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Mocking at The Unit Test Level with Mockito (Part 2)

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In the previous article in this series, we’ve identified a number of common challenges related to dependencies in test environments, and seen how they can prevent development teams from testing in an efficient manner. We have seen that these challenges fall into one of two categories:

In this article, we’ll be looking at mocking classes in unit testing, a common strategy to deal with issues in the first category (isolation challenges).

Tutorial Chapters

  1. Increasing Test Efficiency with Simulations & Service Virtualization (Chapter 1)
  2. You’re here → Isolating Components in Unit Tests with Mockito (Chapter 2)
  3. Getting Started with Service Virtualization using WireMock (Chapter 3)
  4. Creating More Sophisticated Simulations with WireMock (Chapter 4)

Consider the situation where you’re building a web shop, and your code base includes a class Order containing, among other things, a method checkout() that, no surprises here, finalizes the order and performs payment processing:

public class Order {

    public Order() {
    }

    public String checkout(PaymentProvider paymentProvider) {
        try {
            return paymentProvider.processPayment().equalsIgnoreCase("Approved") ? "Success" : "Failure";
        }
        catch(Exception e) {
            return "Exception occurred at payment provider when trying to checkout";
        }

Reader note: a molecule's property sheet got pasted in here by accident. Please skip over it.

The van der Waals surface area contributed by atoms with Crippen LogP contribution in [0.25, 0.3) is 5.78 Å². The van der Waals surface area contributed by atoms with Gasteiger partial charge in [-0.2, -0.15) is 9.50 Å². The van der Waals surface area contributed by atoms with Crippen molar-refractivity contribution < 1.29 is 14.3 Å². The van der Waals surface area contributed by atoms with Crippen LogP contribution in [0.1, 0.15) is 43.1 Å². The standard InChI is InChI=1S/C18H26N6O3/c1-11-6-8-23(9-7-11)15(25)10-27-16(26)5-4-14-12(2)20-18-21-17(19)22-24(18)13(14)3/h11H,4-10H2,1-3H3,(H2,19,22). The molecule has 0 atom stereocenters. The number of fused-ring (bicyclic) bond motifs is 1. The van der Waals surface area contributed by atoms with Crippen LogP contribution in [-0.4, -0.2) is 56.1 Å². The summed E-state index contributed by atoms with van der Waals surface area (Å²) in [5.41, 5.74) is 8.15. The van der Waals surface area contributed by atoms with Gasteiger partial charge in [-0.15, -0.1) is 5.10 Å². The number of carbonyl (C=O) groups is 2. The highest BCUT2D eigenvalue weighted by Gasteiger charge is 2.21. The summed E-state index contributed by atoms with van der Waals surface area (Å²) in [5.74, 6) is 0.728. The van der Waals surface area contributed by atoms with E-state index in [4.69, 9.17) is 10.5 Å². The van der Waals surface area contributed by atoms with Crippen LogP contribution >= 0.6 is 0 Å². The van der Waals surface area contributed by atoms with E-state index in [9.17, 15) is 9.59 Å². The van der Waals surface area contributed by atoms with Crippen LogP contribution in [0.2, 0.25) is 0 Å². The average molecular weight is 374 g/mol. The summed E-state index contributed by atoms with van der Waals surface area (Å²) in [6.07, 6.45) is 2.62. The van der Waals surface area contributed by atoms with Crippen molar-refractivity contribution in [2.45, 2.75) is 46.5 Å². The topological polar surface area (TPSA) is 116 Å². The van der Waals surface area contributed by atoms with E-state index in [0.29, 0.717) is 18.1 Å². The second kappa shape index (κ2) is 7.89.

}
}

Depending on the result of the processPayment() method of the PaymentProvider class (and potentially other things too, but I’ve deliberately left those out), the checkout() method returns a result equal to either Success or Failure.

This means that if we want to write tests for the checkout() method in the Order class, we need to also create an instance of the PaymentProvider class. However, with unit tests, we typically want to test the smallest possible pieces of our code. That is, we don’t want to have to rely on the behaviour of the PaymentProvider class when we’re writing tests for the Order class.

That’s where mocking frameworks come into play. These frameworks allow you to create mocks of the classes that the method or class you want to test depend on, and, more importantly, they allow you to specify exactly how this mock version of your dependency should behave. By doing so, mocking allows you to isolate the behaviour of the method or class you want to test from any unwanted side effects caused by your dependencies (since you control their behaviour yourself).

In this post, I’ll show you some of the most important features of Mockito, a popular Java mocking framework. Note that most commonly used mocking frameworks (not just for Java but in general) offer similar features, so you should be able to apply what you see here with other mocking frameworks in other languages without too much trouble.

Let’s start with writing a test that checks that an order can be successfully checked out when the payment processing is successful. If we would use the actual implementation of the PaymentProvider class to do so, the test would look like this:

@Test
public void checkoutOrder_usingRealDependency_shouldYieldSuccess() {

    Order order = new Order();
    PaymentProvider pp = new PaymentProvider();

    Assert.assertEquals(
        "Success",
        order.checkout(pp)
    );
}

There’s a problem here, however: the result of our test depends on the return value of the processPayment() method in the PaymentProvider class.
And when you look at the implementation of this method (see the code base in the link at the end of this article), you can see how it can cause troubles when you’re trying to write reliable unit tests for the Order class. To deal with these troubles, we’ll use Mockito to create a mock version on the PaymentProvider class, and tell it how to behave before we run our test: